Suffolk: Gummer family remembers their friend, Baroness Thatcher

In the 70's Margaret and Denis Thatcher visit Vernon Taylor's shop in the centre of Wickham Market t

In the 70's Margaret and Denis Thatcher visit Vernon Taylor's shop in the centre of Wickham Market to buy a loaf of bread. They were accompanied by John Gummer and Sir Harwood Harrison, MP for Eye

TWO generations of Suffolk’s best-known political family today recalled their friend, Baroness Thatcher.

Lord Deben was Suffolk Coastal MP John Gummer, and was a cabinet minister from 1983 until the Conservatives lost power in 1997.

He said he could not feel too sad because her death would be a release after years of ill-health and the pain caused by the loss of her husband Denis in 2003.

However he would always remember her personal kindness to him and his family: “She would always ask how the family were and be really interested.

“She had a real interest – it was not just making conversation.”

Lord Deben said the caricature of Baroness Thatcher that she did not care about the impact of her policies could not have been further from the truth.

He agreed with David Cameron that she had made a fundamental change to the country.

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He said: “The changes she made to the trades unions and the industrial shape of this country set Britain on a much better course.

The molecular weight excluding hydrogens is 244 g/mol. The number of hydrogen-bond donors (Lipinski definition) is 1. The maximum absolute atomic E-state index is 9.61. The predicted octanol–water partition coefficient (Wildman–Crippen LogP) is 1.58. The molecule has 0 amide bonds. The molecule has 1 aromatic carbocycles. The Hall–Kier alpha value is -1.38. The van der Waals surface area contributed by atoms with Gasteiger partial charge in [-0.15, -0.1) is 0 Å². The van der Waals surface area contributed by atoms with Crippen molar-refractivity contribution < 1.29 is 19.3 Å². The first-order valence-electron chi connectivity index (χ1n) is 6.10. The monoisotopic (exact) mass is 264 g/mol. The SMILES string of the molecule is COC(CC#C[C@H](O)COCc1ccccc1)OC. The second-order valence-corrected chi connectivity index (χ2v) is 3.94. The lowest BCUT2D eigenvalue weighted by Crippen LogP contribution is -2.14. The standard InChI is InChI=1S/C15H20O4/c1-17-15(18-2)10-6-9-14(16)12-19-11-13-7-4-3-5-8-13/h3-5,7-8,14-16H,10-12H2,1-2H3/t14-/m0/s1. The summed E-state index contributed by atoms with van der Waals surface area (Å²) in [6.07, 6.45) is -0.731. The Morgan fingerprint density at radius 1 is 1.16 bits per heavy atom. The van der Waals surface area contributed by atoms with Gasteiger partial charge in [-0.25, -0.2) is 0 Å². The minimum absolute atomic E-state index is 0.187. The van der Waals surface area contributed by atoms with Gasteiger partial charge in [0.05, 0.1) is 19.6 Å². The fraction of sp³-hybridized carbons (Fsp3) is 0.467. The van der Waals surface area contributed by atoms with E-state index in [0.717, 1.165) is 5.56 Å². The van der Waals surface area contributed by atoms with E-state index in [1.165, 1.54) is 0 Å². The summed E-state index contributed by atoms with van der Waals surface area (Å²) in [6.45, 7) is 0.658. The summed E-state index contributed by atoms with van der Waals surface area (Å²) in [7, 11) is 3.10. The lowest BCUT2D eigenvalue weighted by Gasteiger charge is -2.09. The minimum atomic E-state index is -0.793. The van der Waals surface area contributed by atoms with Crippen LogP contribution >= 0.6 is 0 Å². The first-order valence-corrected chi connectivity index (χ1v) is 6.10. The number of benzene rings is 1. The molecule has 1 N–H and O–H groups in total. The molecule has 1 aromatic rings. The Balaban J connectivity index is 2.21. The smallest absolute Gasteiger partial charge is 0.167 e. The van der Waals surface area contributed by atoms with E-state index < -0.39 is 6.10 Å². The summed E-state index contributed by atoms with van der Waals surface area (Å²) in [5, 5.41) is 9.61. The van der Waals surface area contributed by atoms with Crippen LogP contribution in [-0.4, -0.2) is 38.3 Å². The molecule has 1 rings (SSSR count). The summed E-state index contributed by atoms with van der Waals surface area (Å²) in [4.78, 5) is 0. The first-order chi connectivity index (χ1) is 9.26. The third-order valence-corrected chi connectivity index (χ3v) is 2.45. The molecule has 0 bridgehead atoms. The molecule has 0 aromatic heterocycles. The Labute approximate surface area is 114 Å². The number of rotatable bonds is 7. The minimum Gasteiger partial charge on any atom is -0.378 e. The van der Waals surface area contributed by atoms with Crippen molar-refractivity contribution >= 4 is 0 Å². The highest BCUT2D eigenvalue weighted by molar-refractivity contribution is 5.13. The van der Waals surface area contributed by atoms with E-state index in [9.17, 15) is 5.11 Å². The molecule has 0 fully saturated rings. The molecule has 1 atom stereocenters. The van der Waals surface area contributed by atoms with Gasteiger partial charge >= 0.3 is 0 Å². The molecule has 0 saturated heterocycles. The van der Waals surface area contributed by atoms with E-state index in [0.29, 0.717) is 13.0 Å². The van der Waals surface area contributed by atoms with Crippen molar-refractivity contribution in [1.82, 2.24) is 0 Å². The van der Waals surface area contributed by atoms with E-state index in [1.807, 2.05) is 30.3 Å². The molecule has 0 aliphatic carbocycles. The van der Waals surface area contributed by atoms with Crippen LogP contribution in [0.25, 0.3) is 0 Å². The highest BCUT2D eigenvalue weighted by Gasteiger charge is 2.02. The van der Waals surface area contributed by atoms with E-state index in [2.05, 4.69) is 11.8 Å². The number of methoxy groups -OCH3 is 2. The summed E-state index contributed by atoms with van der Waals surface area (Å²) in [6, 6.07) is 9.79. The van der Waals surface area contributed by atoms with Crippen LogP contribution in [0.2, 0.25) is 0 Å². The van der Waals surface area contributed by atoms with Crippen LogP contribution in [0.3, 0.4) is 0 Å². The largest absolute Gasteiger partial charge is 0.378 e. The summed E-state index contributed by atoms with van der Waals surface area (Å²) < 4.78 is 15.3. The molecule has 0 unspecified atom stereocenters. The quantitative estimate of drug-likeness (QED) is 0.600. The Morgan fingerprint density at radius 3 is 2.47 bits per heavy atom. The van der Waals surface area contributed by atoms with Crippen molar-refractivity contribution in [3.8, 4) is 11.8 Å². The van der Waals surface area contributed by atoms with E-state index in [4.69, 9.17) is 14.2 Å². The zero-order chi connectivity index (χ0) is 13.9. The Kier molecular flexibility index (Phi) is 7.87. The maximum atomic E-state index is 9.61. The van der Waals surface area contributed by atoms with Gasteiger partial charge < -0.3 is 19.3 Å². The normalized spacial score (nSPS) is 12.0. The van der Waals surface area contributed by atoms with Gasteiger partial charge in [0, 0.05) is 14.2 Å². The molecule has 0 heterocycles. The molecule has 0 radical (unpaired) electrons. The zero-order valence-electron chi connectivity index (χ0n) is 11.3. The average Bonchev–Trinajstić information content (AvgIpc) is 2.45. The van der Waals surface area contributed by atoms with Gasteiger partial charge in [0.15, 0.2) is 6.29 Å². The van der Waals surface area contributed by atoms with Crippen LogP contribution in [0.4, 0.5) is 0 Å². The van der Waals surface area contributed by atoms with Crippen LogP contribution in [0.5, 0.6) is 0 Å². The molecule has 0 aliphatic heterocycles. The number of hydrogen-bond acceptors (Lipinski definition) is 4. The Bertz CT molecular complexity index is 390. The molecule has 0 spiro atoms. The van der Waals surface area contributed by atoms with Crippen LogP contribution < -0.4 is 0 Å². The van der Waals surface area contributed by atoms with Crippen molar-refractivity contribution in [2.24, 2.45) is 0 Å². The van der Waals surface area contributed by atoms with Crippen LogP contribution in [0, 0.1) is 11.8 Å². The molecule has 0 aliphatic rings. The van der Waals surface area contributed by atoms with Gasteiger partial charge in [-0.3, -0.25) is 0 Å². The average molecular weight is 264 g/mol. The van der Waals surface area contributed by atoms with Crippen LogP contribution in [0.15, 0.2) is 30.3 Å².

“Other countries wish they had had someone like Mrs Thatcher to bring in these reforms – I know that in France they wish they had had a figure like her to transform their society.”

He was party chairman at the time of the Brighton bombing, and was caught up in the aftermath.

“Our rooms were opposite hers in the Grand Hotel. I was just finishing photocopying her speech for the final day.

“When it all happened we threw ourselves to the ground. I remember looking up through the open door of our room, across the corridor, and into her room and seeing her doing exactly the same thing!”

He was beside her when she went ahead with her Conservative Party Conference speech later that morning.

“What I knew and she didn’t was that there had been a bomb alert in the centre – but everyone was convinced it was a hoax so we went ahead. But I was looking at my watch nervously as the time ticked by,” he said.

Ipswich MP Ben Gummer was six years old at the time of the Brighton bombing, but recalls meeting the prime minister at Chequers a few months later.

He said: “We were there just before Christmas, and she was very kind and happy to talk to a young child like me.

“I met her several times over the years – the last time was at the funeral of Ted Heath – and she always had time for me.”

He added: “She did more to form modern Britain than any other person. She reverse decline and gave the nation a most significant endowment, a renewed spirit of confidence, enterprise and endeavour.

“She is one of our very few great prime ministers.”

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